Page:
For the living, the psychological impact of torture is debilitating. This is the goal of torture. The brutal infliction of pain cripples the mind and crushes the spirit. Torture makes its victims too terrified to think­ or hope. The barbaric demonstration of China’s brutality has left Tibetans broken and unbalanced.

The brutality of the Chinese government has not diminished the determination of Tibetans to fight for their human rights. After two years in prison, Jigme Gyatso joined a prison protest against Chinese authorities. In the subsequent crackdown, 8 prisoners died and at least 27 had their sentences increased. Six years later, Jigme Gyatso and his fellow prisoners again stood up to their torturers and shouted slogans in supporting His Holiness the Dalai Lama. They were beaten and left bloodied but unbowed.

The barbaric and brutal Chinese response to the Tibetan non-violent movement demonstrates China’s weakness, not its strength. When the whisper of human rights or a photo of the Dalai Lama results in torture, the weakness of the Chinese in Tibet is exposed.

Today on the International Day in Support of Torture Victims, the international community must send a message that even though torture victims like Jigme Gyatso may be electrocuted, shackled, and beaten in secret confinement, they are not forgotten.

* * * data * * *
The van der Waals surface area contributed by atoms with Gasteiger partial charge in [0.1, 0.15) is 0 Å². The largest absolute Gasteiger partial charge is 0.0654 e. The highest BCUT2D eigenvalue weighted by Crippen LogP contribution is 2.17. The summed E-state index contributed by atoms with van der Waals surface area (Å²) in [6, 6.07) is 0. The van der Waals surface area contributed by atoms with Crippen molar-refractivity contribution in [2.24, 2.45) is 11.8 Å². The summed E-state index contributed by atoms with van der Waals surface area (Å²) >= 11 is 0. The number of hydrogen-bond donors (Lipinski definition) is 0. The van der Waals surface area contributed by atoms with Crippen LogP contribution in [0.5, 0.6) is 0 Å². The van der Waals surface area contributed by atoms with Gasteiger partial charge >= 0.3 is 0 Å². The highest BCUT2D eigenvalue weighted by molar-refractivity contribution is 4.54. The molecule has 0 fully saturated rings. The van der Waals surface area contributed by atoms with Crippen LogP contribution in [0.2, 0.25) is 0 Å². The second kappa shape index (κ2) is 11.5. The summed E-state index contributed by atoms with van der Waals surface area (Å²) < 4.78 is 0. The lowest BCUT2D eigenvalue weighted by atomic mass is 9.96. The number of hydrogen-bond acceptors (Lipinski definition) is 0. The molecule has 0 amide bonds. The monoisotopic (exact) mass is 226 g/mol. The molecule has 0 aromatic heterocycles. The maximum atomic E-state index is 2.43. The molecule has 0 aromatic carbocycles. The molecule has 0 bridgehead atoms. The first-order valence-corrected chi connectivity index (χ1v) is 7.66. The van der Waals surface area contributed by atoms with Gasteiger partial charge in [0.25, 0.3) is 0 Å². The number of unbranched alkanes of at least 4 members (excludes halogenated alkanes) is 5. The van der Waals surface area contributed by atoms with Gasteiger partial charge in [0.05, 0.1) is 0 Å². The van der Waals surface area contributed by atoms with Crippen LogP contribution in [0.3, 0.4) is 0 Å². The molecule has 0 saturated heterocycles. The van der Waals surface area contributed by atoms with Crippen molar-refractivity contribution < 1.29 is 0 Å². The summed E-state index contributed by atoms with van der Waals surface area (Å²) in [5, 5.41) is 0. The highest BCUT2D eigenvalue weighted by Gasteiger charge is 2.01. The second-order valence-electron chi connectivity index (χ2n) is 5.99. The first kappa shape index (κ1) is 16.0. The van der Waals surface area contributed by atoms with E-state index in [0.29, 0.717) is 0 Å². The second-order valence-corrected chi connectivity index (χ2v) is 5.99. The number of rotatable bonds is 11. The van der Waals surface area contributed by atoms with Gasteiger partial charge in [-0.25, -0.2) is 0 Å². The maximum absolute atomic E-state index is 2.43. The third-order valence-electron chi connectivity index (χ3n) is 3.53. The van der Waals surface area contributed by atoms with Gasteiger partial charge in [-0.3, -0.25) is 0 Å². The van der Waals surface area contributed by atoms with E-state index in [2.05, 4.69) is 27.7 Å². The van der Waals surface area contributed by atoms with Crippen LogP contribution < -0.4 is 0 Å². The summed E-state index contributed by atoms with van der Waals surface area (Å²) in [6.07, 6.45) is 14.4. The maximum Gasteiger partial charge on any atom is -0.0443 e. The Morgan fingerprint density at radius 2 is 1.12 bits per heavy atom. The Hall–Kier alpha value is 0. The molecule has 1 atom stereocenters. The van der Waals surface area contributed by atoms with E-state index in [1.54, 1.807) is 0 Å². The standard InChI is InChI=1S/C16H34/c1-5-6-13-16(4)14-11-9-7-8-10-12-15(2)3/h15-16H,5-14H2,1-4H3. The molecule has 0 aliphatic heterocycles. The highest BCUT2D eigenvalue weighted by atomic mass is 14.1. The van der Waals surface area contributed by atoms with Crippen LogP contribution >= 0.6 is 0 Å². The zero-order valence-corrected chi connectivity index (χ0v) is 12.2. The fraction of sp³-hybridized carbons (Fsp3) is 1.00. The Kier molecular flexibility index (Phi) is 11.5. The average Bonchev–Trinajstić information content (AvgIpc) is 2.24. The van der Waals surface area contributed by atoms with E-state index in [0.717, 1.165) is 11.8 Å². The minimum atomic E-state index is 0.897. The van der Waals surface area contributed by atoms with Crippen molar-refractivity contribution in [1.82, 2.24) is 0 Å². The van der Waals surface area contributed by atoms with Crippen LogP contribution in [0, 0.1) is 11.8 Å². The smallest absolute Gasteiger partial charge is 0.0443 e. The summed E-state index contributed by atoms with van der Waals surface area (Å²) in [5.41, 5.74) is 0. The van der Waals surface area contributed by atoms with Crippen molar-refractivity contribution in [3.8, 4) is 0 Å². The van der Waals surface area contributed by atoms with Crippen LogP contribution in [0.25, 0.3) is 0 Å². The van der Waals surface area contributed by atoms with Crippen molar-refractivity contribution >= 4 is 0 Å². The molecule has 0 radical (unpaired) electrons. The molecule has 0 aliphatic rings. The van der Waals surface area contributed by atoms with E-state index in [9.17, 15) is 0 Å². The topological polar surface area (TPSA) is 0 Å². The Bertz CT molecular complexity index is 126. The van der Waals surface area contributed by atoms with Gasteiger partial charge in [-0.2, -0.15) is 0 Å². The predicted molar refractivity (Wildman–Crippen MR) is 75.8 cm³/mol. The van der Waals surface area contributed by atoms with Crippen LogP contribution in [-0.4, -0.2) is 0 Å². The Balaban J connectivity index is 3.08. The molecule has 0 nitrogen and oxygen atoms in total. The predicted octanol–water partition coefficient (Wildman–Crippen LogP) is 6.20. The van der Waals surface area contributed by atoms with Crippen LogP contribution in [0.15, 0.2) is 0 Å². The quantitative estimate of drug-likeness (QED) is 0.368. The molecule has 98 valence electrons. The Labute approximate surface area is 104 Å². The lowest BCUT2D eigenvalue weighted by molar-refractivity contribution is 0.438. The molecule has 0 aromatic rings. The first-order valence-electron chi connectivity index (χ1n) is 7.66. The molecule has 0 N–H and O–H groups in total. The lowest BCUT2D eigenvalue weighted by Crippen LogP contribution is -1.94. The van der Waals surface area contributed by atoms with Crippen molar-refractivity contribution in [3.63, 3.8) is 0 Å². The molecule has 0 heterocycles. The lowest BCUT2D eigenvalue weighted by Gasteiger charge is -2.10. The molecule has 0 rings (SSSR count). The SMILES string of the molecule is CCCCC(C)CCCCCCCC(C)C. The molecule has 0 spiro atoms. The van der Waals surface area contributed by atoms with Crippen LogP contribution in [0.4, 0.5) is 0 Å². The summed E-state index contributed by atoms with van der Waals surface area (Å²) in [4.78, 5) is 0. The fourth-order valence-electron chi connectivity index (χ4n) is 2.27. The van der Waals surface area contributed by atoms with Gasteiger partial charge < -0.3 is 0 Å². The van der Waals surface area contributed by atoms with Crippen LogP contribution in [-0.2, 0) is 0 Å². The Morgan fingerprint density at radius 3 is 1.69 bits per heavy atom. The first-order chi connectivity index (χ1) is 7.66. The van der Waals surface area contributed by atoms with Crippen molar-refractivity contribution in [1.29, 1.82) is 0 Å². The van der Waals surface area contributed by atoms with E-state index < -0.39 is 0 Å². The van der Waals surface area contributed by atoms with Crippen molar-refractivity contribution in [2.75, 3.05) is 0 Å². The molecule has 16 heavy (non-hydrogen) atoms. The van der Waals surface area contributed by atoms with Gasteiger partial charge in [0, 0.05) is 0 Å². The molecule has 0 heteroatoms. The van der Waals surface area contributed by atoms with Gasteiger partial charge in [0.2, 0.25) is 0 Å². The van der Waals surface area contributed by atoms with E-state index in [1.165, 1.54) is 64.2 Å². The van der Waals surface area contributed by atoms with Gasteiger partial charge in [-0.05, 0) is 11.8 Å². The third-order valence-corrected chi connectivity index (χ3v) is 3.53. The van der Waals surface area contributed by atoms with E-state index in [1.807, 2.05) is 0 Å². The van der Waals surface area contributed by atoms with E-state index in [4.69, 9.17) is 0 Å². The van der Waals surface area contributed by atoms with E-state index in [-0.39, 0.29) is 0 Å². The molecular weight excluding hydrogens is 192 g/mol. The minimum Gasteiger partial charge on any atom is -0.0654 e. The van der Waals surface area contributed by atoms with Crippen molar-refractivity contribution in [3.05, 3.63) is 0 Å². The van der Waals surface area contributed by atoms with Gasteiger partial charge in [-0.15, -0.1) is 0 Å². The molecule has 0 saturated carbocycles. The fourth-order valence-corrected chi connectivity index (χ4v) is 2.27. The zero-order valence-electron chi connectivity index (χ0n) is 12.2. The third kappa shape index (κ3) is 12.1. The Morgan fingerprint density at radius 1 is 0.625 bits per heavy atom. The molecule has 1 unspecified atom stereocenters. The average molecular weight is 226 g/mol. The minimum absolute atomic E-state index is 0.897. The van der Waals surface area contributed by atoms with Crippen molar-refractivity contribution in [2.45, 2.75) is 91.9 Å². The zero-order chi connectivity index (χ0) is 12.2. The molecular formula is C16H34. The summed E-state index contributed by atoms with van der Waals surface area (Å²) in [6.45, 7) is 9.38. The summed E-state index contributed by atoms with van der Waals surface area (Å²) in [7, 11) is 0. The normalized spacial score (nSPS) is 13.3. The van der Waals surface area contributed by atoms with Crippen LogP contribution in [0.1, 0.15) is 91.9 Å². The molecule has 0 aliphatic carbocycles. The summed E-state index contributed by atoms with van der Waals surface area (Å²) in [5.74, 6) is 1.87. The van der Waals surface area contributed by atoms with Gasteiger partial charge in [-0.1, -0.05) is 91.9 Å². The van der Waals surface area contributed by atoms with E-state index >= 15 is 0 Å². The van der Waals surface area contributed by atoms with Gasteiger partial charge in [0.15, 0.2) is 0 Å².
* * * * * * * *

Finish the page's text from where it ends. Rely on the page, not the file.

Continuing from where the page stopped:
The eradication of torture is the goal of the Convention Against Torture and International Day in Support of Torture Victims. More importantly, it is what the torture of Jigme Gyatso and other victims demands. To eradicate torture in China, the international community must pressure China, both independently and at its upcoming Universal Periodic Review in October at the UN, to meet its international obligations and abolish torture in all its forms, abolish extra-judicial detention, close its black sites, and allow international observers to ensure that torture has truly been abolished in Tibet and throughout the People’s Republic of China.